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24 Posts
Discussion Starter · #1 ·
The following is a D I Y how to repair stress cracks in the rear barn door.
I have made this a two part process. Step 1 and 2

Step 1.

As per this Pic.

I have read the posts where members have had to remove the rear window to achieve this fix. This is mainly due to the fact that the stress crack was far worse than mine.
The trick here is to catch this problem before it gets worse. I would suggest that if you intend on upsizing your tyres then defiantly make this a must do....

OK back to basics...
Allow approx. 4 to 6 hours to complete.
Tools needed..

Mash Hammer. ( Heavy hammer )
Welder ( Mig is preferred )
Small angle Grinder
Electric Drill
Drill Bits 3mm and 8mm
Star Screw Driver

Start by removing the inside door trim and skin.
Take care when removing the plastic fixings plugs.
Carefully remove the plastic dust cover from the right side of the door.(This will be used again )
Remove the wiper blade arm from the outside of the door.
You are then able to remove the three bolts holding the wiper motor to the inside of the door. Carefully take the motor assembly off the door.
Remove all wiring that leads up the centre pillar.
Remove the locking mechanism from the top of the door and the rod too.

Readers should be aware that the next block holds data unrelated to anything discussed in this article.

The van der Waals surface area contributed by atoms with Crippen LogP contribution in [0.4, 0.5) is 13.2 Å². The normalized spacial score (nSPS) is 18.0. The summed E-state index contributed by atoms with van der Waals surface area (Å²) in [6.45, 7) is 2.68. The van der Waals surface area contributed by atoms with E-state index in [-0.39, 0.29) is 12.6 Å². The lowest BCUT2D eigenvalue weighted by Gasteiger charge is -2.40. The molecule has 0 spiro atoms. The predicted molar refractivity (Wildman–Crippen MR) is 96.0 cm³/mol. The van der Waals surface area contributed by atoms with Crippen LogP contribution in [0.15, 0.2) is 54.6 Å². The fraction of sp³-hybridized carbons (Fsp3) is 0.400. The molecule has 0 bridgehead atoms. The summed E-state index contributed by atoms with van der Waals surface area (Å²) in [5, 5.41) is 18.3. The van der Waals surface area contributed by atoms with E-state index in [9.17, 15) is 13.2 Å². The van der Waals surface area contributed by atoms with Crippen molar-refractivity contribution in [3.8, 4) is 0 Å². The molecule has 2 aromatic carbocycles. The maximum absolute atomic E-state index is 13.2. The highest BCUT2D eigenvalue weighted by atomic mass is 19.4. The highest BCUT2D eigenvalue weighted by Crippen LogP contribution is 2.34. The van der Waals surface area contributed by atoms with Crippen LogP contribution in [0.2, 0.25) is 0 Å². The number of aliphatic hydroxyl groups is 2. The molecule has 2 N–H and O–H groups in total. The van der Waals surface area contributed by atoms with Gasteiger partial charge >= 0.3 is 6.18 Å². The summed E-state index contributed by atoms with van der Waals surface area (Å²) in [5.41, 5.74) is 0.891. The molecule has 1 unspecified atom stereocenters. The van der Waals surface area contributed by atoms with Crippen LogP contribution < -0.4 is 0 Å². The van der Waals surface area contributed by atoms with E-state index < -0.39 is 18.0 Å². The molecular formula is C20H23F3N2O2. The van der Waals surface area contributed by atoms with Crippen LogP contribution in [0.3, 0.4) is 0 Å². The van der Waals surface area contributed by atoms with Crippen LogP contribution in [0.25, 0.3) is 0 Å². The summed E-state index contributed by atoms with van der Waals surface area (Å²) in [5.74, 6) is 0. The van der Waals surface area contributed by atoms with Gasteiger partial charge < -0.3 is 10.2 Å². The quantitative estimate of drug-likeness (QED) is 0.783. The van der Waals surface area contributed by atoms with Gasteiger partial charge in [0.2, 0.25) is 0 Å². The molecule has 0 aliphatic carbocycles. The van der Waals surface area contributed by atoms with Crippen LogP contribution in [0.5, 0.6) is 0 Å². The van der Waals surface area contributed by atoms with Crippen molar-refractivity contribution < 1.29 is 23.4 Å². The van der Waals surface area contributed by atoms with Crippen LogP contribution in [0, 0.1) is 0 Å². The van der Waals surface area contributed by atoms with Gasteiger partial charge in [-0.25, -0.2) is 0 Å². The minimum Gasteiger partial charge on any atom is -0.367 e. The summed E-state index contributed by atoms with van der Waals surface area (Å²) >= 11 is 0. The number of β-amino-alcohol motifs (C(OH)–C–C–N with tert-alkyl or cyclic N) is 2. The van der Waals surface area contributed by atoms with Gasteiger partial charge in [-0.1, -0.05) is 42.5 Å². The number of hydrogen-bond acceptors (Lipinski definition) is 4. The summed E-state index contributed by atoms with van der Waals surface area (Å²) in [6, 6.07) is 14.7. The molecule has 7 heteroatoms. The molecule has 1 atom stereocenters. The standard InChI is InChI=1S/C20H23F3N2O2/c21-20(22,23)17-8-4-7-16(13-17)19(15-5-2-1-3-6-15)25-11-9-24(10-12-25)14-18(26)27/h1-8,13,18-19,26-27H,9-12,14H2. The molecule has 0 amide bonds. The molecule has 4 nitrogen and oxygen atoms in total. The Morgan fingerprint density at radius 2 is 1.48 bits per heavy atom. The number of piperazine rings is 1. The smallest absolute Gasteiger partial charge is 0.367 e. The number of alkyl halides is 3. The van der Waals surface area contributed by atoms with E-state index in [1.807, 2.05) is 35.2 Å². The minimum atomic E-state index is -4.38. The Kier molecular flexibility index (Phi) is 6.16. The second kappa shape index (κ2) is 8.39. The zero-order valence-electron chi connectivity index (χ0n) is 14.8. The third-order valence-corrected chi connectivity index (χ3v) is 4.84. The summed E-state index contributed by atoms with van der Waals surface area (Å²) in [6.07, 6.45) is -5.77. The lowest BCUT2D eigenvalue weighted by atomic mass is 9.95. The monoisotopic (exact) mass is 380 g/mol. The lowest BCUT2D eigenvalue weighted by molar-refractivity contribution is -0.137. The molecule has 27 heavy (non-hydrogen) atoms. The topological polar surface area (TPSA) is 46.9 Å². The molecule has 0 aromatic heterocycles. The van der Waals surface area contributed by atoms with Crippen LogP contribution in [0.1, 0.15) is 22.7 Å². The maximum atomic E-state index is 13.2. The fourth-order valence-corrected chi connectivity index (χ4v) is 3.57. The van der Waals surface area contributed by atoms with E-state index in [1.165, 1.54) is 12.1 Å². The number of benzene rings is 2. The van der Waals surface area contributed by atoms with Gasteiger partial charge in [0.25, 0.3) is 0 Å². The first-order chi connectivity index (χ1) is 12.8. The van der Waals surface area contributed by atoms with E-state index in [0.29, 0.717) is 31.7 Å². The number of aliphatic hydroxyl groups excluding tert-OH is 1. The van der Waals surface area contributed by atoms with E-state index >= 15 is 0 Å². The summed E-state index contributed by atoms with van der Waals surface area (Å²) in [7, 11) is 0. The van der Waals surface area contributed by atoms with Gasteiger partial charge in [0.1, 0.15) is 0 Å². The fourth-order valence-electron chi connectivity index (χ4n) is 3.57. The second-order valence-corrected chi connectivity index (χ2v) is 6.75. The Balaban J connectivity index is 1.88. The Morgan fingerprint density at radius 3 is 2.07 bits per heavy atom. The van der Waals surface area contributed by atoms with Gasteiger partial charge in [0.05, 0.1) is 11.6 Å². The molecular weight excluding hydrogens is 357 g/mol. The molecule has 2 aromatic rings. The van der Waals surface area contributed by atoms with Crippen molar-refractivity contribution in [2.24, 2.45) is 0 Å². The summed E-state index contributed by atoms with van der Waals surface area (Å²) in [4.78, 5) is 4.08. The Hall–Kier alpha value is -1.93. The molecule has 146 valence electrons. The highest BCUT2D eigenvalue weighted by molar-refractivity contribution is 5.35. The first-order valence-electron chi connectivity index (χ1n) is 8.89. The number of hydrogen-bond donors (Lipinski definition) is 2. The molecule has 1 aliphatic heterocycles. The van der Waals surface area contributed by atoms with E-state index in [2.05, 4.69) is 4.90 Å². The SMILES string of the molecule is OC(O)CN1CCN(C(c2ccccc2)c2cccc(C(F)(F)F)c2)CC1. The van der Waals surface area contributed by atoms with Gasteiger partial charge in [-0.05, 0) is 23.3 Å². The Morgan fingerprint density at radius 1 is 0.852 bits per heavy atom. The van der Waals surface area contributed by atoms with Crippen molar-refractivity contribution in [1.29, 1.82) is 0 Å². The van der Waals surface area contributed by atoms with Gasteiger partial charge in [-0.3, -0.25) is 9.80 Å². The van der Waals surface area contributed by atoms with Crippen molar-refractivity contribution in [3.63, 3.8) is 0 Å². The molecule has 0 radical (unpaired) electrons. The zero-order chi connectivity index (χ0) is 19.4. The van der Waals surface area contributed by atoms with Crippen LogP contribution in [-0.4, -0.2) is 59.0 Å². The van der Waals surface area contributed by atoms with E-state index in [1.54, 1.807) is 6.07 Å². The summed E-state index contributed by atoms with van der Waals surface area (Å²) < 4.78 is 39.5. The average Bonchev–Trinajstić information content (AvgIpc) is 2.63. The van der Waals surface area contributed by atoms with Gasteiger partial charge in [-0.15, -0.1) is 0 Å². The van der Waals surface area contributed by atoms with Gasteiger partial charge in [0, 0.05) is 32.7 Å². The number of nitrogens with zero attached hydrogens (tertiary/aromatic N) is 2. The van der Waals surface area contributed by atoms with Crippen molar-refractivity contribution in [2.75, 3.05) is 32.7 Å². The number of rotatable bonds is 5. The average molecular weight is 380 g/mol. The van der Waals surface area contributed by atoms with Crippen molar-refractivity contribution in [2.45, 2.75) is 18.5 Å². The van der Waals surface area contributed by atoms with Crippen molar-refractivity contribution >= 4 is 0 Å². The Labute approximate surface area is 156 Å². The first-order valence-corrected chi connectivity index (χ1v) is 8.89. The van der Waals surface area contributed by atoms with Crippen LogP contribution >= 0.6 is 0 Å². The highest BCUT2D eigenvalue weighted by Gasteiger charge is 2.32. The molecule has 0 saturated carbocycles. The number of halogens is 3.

You should end up with this..

The next step.
Material needed.
20 x 20 RHS 400mm long.
30mm x 3mm Flat 400mm long.
20mm x 2mm flat 2 @ 200mm long.

Take the RHS place it over two pieces of timber ( Like a Bridge ) and form it to suit the shape of the door as per pic.

What I did from here.
Welded 20mm flat approx 200mm long to the top of the RHS.
I did this so the RHS will be flush with the existing support.
As per this pic.

The 30mm flat is welded to the side if the RHS for support, you will need to shape this to suite the angle of the RHS.
To understand this fully you will need to study the area where this will fit, take note of the existing reinforcement the RHS needs to be packed out to fit tight.
Looking at the door from the inside, the RHS is bent to shape with a packer at the top and one at the bottom right side. The 400mm flat is welded on the left side and trimmed to suit the shape of the door cavity.

Sorry I forgot to take a pic at this point..:(

You will need to test the fit. Once you are happy tap it into place so that you end up with 200mm above and below the crack.
This pic gives you an idea of the final fit.
Note this pic was taken at the last stage. Do not fit the wiring or door hardware yet !!!

Now its time to Drill some holes.